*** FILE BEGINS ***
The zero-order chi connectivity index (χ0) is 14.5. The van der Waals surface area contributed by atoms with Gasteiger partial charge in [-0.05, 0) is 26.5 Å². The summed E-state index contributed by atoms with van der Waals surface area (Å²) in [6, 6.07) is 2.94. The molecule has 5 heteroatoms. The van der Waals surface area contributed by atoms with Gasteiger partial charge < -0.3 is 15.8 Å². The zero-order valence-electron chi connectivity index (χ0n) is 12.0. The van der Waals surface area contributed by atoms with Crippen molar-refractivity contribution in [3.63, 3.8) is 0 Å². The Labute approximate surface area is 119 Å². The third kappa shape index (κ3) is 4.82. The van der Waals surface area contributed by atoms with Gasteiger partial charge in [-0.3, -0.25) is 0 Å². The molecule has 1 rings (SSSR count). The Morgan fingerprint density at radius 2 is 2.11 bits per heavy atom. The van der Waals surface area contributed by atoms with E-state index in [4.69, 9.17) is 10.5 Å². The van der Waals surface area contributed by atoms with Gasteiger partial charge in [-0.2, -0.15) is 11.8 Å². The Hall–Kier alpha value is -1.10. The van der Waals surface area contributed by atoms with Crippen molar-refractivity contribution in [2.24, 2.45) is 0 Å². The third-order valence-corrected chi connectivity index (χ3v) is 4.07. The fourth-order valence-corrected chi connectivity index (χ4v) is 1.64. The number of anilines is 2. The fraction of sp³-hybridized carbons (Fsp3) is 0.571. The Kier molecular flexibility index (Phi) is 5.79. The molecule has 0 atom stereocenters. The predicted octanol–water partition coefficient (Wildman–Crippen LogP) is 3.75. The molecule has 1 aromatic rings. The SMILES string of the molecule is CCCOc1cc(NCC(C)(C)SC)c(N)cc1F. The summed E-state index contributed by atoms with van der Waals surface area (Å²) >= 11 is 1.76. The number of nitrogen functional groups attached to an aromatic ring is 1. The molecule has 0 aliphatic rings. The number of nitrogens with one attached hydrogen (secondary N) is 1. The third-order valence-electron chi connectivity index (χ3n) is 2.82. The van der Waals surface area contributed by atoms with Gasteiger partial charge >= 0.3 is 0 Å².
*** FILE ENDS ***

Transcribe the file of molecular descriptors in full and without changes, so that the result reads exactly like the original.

The zero-order chi connectivity index (χ0) is 14.5. The van der Waals surface area contributed by atoms with Gasteiger partial charge in [-0.05, 0) is 26.5 Å². The summed E-state index contributed by atoms with van der Waals surface area (Å²) in [6, 6.07) is 2.94. The molecule has 5 heteroatoms. The van der Waals surface area contributed by atoms with Gasteiger partial charge < -0.3 is 15.8 Å². The zero-order valence-electron chi connectivity index (χ0n) is 12.0. The van der Waals surface area contributed by atoms with Crippen molar-refractivity contribution in [3.63, 3.8) is 0 Å². The Labute approximate surface area is 119 Å². The third kappa shape index (κ3) is 4.82. The van der Waals surface area contributed by atoms with Gasteiger partial charge in [-0.3, -0.25) is 0 Å². The molecule has 1 rings (SSSR count). The Morgan fingerprint density at radius 2 is 2.11 bits per heavy atom. The van der Waals surface area contributed by atoms with E-state index in [4.69, 9.17) is 10.5 Å². The van der Waals surface area contributed by atoms with Gasteiger partial charge in [-0.2, -0.15) is 11.8 Å². The Hall–Kier alpha value is -1.10. The van der Waals surface area contributed by atoms with Crippen molar-refractivity contribution in [2.24, 2.45) is 0 Å². The third-order valence-corrected chi connectivity index (χ3v) is 4.07. The fourth-order valence-corrected chi connectivity index (χ4v) is 1.64. The number of anilines is 2. The fraction of sp³-hybridized carbons (Fsp3) is 0.571. The Kier molecular flexibility index (Phi) is 5.79. The molecule has 0 atom stereocenters. The predicted octanol–water partition coefficient (Wildman–Crippen LogP) is 3.75. The molecule has 1 aromatic rings. The SMILES string of the molecule is CCCOc1cc(NCC(C)(C)SC)c(N)cc1F. The summed E-state index contributed by atoms with van der Waals surface area (Å²) >= 11 is 1.76. The number of nitrogen functional groups attached to an aromatic ring is 1. The molecule has 0 aliphatic rings. The number of nitrogens with one attached hydrogen (secondary N) is 1. The third-order valence-electron chi connectivity index (χ3n) is 2.82. The van der Waals surface area contributed by atoms with Gasteiger partial charge >= 0.3 is 0 Å².